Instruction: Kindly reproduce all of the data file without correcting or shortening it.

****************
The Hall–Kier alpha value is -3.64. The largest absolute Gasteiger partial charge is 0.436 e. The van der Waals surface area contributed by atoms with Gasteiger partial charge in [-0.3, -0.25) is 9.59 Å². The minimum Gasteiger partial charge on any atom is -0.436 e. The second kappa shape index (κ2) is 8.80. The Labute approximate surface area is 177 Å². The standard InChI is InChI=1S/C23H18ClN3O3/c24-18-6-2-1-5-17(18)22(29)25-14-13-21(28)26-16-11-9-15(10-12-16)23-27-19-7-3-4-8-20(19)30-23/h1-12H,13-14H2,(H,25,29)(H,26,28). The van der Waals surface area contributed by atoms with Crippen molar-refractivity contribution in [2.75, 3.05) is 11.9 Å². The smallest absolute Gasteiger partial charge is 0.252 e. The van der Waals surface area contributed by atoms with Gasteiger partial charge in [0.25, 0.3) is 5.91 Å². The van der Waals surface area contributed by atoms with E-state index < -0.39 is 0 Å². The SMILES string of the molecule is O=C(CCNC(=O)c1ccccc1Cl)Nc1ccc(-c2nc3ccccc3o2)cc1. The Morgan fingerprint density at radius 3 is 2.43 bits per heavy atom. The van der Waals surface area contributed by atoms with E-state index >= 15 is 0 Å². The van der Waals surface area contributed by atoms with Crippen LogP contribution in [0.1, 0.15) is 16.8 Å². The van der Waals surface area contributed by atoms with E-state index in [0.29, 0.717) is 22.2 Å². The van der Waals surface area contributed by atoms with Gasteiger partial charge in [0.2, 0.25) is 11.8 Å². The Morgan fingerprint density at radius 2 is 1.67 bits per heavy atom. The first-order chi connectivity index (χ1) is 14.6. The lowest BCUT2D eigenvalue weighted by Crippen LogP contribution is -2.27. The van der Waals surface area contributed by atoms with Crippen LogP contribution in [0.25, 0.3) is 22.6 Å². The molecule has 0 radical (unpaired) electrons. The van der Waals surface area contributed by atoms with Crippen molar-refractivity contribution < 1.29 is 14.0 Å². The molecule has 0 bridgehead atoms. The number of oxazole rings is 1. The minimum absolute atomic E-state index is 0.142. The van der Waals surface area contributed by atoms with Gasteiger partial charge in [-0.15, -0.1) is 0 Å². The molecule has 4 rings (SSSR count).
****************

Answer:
The Hall–Kier alpha value is -3.64. The largest absolute Gasteiger partial charge is 0.436 e. The van der Waals surface area contributed by atoms with Gasteiger partial charge in [-0.3, -0.25) is 9.59 Å². The minimum Gasteiger partial charge on any atom is -0.436 e. The second kappa shape index (κ2) is 8.80. The Labute approximate surface area is 177 Å². The standard InChI is InChI=1S/C23H18ClN3O3/c24-18-6-2-1-5-17(18)22(29)25-14-13-21(28)26-16-11-9-15(10-12-16)23-27-19-7-3-4-8-20(19)30-23/h1-12H,13-14H2,(H,25,29)(H,26,28). The van der Waals surface area contributed by atoms with Crippen molar-refractivity contribution in [2.75, 3.05) is 11.9 Å². The smallest absolute Gasteiger partial charge is 0.252 e. The van der Waals surface area contributed by atoms with Gasteiger partial charge in [0.25, 0.3) is 5.91 Å². The van der Waals surface area contributed by atoms with E-state index < -0.39 is 0 Å². The SMILES string of the molecule is O=C(CCNC(=O)c1ccccc1Cl)Nc1ccc(-c2nc3ccccc3o2)cc1. The Morgan fingerprint density at radius 3 is 2.43 bits per heavy atom. The van der Waals surface area contributed by atoms with E-state index >= 15 is 0 Å². The van der Waals surface area contributed by atoms with Crippen LogP contribution in [0.1, 0.15) is 16.8 Å². The van der Waals surface area contributed by atoms with E-state index in [0.29, 0.717) is 22.2 Å². The van der Waals surface area contributed by atoms with Gasteiger partial charge in [0.2, 0.25) is 11.8 Å². The Morgan fingerprint density at radius 2 is 1.67 bits per heavy atom. The first-order chi connectivity index (χ1) is 14.6. The lowest BCUT2D eigenvalue weighted by Crippen LogP contribution is -2.27. The van der Waals surface area contributed by atoms with Crippen LogP contribution in [0.25, 0.3) is 22.6 Å². The molecule has 0 radical (unpaired) electrons. The van der Waals surface area contributed by atoms with Crippen molar-refractivity contribution < 1.29 is 14.0 Å². The molecule has 0 bridgehead atoms. The number of oxazole rings is 1. The minimum absolute atomic E-state index is 0.142. The van der Waals surface area contributed by atoms with Gasteiger partial charge in [-0.15, -0.1) is 0 Å². The molecule has 4 rings (SSSR count).